# Chemical Forums

## Chemistry Forums for Students => Undergraduate General Chemistry Forum => Topic started by: Username on April 19, 2004, 10:17:19 AM

Title: Order of magnitude
Post by: Username on April 19, 2004, 10:17:19 AM
Can you guys explain the expression "order of magnitude" to me?

A book I'm reading says: "The angstrom is a convenient unit because the lighter atoms are on the order of magnitude of 1 A."

I know it has something to do with rough estimations since the book also says that for example a number between 3 and 30 is on the order of magnitude of 10.
Title: Re:Order of magnitude
Post by: Mitch on April 19, 2004, 01:04:37 PM
10 is an order of magnitude above 1. 100 is an order of magnitude above 10.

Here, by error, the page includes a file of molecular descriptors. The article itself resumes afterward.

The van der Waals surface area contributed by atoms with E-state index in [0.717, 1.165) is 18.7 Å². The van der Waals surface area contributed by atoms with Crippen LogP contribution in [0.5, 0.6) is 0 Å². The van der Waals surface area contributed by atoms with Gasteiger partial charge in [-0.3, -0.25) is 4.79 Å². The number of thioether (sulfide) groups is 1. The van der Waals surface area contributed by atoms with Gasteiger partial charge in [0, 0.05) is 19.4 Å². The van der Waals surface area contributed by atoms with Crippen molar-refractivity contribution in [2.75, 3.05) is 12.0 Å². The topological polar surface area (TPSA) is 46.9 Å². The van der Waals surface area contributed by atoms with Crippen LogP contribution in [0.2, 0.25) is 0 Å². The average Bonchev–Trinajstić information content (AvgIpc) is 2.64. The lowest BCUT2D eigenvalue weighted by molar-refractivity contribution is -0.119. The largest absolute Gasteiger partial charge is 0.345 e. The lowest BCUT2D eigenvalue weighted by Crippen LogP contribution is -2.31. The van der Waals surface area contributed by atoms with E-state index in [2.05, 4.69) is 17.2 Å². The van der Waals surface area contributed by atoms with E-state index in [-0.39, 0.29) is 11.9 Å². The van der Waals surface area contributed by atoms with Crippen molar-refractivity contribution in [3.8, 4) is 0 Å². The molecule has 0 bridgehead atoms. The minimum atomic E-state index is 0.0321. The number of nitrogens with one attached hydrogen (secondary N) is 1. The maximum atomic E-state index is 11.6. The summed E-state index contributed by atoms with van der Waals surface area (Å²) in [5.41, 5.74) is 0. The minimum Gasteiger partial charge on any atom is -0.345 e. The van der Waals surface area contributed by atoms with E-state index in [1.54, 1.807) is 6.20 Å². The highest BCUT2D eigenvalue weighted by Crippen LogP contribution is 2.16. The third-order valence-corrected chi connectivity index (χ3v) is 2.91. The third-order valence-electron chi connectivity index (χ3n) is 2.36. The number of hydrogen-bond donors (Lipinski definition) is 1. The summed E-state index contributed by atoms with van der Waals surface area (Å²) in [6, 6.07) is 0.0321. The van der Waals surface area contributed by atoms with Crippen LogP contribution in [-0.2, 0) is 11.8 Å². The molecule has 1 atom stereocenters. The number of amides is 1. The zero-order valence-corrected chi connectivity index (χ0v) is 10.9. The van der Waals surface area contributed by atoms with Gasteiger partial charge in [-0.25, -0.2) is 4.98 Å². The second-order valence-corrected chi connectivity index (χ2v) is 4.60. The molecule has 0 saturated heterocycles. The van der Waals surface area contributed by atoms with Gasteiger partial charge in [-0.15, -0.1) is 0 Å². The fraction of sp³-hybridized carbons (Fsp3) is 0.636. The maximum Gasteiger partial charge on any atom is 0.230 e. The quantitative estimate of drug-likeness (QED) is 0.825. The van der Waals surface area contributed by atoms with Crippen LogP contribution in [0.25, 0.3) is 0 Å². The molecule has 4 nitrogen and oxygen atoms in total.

Title: Re:Order of magnitude
Post by: gregpawin on April 19, 2004, 04:00:27 PM
In other words, if express numbers in scientific notation: 2.22 X 103, the exponential number is the magnitude.  If you're comparing something and its not quite one base number higher, then you call it a factor of X higher... 6 is higher than 3 by a factor of 2, but 60 is higher than 6 by one order of magnitude.
Title: Re:Order of magnitude
Post by: Username on April 20, 2004, 07:36:37 AM
Hehe OK I think I finally got it.
It  usually takes a while for me to understand the simple things...let's me look kinda dumb from time to time  ::)

Edit:
Thanks for the explanations.